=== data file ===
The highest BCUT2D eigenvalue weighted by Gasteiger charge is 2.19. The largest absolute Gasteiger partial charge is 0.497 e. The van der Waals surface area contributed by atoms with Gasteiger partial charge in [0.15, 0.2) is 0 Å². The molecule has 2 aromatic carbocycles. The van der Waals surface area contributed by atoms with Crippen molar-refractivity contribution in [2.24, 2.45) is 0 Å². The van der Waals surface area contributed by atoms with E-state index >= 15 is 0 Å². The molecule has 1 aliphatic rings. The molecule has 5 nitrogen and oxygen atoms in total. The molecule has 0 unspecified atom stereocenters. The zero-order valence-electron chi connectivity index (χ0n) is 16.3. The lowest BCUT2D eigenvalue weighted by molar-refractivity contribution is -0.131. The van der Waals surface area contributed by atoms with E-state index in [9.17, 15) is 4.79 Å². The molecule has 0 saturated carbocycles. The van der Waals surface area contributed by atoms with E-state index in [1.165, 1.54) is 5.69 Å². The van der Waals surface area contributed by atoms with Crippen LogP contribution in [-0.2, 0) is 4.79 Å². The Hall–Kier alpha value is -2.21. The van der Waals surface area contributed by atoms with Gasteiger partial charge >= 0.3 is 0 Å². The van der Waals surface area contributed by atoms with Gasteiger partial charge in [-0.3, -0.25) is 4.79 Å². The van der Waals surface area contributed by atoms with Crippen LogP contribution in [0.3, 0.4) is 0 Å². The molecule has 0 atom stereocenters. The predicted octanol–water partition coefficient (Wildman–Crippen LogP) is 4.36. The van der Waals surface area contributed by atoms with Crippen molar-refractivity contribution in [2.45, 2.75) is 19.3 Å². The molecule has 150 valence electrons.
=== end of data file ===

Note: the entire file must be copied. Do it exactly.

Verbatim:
The highest BCUT2D eigenvalue weighted by Gasteiger charge is 2.19. The largest absolute Gasteiger partial charge is 0.497 e. The van der Waals surface area contributed by atoms with Gasteiger partial charge in [0.15, 0.2) is 0 Å². The molecule has 2 aromatic carbocycles. The van der Waals surface area contributed by atoms with Crippen molar-refractivity contribution in [2.24, 2.45) is 0 Å². The van der Waals surface area contributed by atoms with E-state index >= 15 is 0 Å². The molecule has 1 aliphatic rings. The molecule has 5 nitrogen and oxygen atoms in total. The molecule has 0 unspecified atom stereocenters. The zero-order valence-electron chi connectivity index (χ0n) is 16.3. The lowest BCUT2D eigenvalue weighted by molar-refractivity contribution is -0.131. The van der Waals surface area contributed by atoms with E-state index in [9.17, 15) is 4.79 Å². The molecule has 0 saturated carbocycles. The van der Waals surface area contributed by atoms with E-state index in [1.165, 1.54) is 5.69 Å². The van der Waals surface area contributed by atoms with Crippen LogP contribution in [-0.2, 0) is 4.79 Å². The Hall–Kier alpha value is -2.21. The van der Waals surface area contributed by atoms with Gasteiger partial charge >= 0.3 is 0 Å². The van der Waals surface area contributed by atoms with Gasteiger partial charge in [-0.3, -0.25) is 4.79 Å². The van der Waals surface area contributed by atoms with Crippen LogP contribution in [0.3, 0.4) is 0 Å². The molecule has 0 atom stereocenters. The predicted octanol–water partition coefficient (Wildman–Crippen LogP) is 4.36. The van der Waals surface area contributed by atoms with Crippen molar-refractivity contribution in [2.45, 2.75) is 19.3 Å². The molecule has 150 valence electrons.